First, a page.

Human rights of migrants: complaints regarding police treatment still not investigated

Although the Ombudswoman Lora Vidović has repeatedly warned on migrants’ complaints on police violence, she has not yet received the answer from neither the Ministry of Interior nor from the Chief State Attorney’s Office (DORH) about undertaken efficient investigations which should confirm or deny the allegations. This was reported to the Parliamentary Committee on Human and National Minority Rights at the thematic session held on 18th October 2018.

Thus it is still not known why parts of thermal cameras video are missing, one of the examples being a part shot at the exact time of the alleged incident reported to Ombudswoman, even though the video just before and just after it is recorded. The police claimed the electricity went out exactly at the time of the alleged incident, but the Ministry of Interior has not answered the question as to whether they have informed and whom, on the power supply failure. Also, since all events are noted in the registry of the thermal and camera system, in case the video was erased, there should be a log containing the name of the person that erased the video, and probably an official memo on who has ordered it.

In case of the death of the girl Madina Hussiny, the recordings were not accessible to Ombudswoman since the Ministry of Interior claimed they were not kept. In January of this year the Ombudswoman has informed the Chief State Attorney (letter attached at the end of this article) on all the circumstances of this incident as well as on all other findings on the police treatment of migrants within the context of the criminal charges filed by the family Hussiny. After the media reported on the rejection of the criminal charges, the Ombudswoman requested the information from the Chief State Attorney’s Office officially, but received no reply. This is why it remains unknown if all thermal video was taken into account for the needs of making the decision on the rejection of the criminal charges, or only the ones from the mobile cameras, and the same goes for the data on movement and location of police officers through the signal from their mobile phones or other communication devices.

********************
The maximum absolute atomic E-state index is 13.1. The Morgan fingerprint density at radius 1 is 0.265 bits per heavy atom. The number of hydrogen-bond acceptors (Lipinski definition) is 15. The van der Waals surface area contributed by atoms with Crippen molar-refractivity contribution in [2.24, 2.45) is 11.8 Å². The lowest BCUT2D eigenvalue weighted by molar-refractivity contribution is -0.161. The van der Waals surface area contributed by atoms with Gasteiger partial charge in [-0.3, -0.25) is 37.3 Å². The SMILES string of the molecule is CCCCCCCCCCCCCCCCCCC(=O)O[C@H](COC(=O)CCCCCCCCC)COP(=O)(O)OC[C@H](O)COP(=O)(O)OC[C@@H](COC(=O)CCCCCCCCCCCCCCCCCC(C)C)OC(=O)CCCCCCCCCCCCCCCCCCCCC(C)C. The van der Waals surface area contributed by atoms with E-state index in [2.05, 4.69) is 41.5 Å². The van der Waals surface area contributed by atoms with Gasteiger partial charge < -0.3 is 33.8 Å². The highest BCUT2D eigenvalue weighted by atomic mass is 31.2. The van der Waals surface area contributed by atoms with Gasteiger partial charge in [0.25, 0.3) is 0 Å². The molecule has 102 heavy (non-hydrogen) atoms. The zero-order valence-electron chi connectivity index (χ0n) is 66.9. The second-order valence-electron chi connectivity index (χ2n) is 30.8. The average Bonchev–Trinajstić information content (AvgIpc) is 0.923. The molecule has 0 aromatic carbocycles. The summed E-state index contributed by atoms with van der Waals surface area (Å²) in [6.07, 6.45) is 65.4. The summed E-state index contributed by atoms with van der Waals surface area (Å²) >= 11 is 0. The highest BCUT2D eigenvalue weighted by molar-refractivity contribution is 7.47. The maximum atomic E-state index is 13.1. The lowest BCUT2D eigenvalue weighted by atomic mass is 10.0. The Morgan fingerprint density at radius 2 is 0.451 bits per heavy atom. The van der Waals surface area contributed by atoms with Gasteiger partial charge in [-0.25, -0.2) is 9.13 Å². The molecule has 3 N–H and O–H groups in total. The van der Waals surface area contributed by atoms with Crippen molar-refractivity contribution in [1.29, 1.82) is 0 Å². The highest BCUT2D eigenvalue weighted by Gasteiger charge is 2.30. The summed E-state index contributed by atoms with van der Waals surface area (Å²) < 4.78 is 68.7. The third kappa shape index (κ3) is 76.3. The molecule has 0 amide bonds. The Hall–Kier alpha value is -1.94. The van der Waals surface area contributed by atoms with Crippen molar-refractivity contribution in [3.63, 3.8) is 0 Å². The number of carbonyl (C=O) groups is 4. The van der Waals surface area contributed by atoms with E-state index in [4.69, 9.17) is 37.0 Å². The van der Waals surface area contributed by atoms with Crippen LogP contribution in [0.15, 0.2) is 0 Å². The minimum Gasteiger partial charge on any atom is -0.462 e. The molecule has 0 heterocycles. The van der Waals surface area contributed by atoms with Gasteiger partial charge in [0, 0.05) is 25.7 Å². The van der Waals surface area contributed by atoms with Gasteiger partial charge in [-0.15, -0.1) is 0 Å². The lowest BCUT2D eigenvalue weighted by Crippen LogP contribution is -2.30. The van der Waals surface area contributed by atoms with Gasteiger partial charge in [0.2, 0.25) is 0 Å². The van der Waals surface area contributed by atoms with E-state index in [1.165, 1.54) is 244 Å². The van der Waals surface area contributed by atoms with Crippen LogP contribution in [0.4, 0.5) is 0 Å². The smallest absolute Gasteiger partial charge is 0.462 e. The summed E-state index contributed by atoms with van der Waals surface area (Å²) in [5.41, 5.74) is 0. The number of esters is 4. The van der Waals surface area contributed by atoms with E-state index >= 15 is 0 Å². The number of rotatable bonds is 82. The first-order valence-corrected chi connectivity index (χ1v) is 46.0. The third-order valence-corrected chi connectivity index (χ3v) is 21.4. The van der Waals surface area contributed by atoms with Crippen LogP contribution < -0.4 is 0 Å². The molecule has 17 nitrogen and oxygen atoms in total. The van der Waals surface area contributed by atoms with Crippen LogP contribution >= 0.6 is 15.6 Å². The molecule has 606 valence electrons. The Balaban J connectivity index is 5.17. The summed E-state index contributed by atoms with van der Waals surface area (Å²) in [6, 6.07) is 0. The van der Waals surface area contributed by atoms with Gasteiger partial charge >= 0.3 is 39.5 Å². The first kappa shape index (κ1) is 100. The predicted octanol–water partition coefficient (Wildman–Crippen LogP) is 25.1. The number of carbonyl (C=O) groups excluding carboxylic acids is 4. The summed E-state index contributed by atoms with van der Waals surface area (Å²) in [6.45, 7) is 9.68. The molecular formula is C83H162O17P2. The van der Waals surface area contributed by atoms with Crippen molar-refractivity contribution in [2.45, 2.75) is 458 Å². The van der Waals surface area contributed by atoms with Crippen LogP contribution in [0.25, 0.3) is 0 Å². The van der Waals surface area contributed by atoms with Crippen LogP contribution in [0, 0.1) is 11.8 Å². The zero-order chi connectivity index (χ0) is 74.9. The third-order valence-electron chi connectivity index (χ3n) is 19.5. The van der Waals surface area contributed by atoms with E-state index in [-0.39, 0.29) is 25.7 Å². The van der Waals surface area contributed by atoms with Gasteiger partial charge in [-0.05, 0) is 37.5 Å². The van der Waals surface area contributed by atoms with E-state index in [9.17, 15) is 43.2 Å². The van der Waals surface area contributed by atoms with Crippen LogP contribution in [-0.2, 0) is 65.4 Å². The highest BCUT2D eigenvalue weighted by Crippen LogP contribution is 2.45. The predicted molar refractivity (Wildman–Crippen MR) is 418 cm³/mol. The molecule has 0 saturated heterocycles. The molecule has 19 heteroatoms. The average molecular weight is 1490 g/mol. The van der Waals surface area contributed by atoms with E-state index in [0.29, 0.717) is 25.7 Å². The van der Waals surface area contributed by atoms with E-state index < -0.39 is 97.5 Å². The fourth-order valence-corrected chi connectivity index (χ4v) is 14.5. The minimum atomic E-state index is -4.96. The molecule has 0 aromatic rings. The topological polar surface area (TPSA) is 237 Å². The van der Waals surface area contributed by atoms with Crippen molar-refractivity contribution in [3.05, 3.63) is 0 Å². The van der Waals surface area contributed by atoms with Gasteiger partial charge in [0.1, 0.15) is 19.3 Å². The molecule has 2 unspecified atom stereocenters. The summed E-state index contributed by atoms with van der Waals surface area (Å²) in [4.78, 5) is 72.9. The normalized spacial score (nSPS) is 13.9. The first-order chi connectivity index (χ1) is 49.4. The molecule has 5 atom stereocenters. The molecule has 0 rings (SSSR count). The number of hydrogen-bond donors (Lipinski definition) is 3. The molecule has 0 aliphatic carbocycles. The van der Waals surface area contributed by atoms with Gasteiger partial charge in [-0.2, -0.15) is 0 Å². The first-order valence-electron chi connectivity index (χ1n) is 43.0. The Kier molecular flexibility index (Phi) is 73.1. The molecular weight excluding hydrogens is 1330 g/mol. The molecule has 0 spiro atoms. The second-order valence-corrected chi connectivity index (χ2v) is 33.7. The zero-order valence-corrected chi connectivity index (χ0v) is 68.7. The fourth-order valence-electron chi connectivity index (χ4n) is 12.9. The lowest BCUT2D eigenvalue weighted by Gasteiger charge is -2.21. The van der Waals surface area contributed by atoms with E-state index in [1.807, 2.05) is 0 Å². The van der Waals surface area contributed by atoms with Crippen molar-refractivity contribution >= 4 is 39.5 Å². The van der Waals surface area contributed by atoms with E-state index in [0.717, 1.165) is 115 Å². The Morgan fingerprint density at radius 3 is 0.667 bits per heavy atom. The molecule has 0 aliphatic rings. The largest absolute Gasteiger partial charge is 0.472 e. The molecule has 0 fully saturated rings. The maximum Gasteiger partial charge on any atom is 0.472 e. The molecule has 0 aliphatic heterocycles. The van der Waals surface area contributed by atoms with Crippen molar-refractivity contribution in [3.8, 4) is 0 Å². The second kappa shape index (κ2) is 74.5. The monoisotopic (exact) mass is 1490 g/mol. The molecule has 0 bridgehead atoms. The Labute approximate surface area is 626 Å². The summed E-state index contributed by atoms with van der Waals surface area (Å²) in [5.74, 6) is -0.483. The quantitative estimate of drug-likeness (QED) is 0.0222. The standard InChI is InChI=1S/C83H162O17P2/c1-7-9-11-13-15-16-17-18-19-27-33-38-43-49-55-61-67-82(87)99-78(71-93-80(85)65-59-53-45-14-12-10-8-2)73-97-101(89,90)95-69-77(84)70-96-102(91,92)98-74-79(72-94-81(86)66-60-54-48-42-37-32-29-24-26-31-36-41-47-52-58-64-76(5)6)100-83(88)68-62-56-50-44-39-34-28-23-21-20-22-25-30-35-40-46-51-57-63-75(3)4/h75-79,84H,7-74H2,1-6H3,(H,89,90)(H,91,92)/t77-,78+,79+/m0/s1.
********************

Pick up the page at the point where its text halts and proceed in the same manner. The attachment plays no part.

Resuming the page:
It is important to note that, according to the European Court of Human Rights, the state is obliged to conduct an official investigation on all allegations regarding torture or other cruel, inhuman or degrading treatment, or in other words, regarding the violation of Article 3 of the European Convention on Human Rights.

In addition, this year the Ombudswoman - commissioner of the Croatian Parliament responsible for the promotion and protection of human rights and freedoms – was for the first time and in several occasions denied immediate access to data, despite the fact that she is entitled to them in accordance with the Data Secrecy Act, the Ombudsman Act and the Act on the National Preventive Mechanism. This occurred in the police stations in Glina, Gvozd, Cetingrad, Karlovac and Donji Lapac, and constitutes serious infringement of the legislation that entitles the Ombudswoman to access the data, making it impossible for her to continue her work in accordance with her mandates. It is also indicative that the Ombudswoman’s access to data is still undisturbed in the visits to police stations regarding human rights of the groups other than migrants.

This is just part of information delivered to the Committee - you can find the full text attached, as well as the letter sent to the Chief State Attorney in January.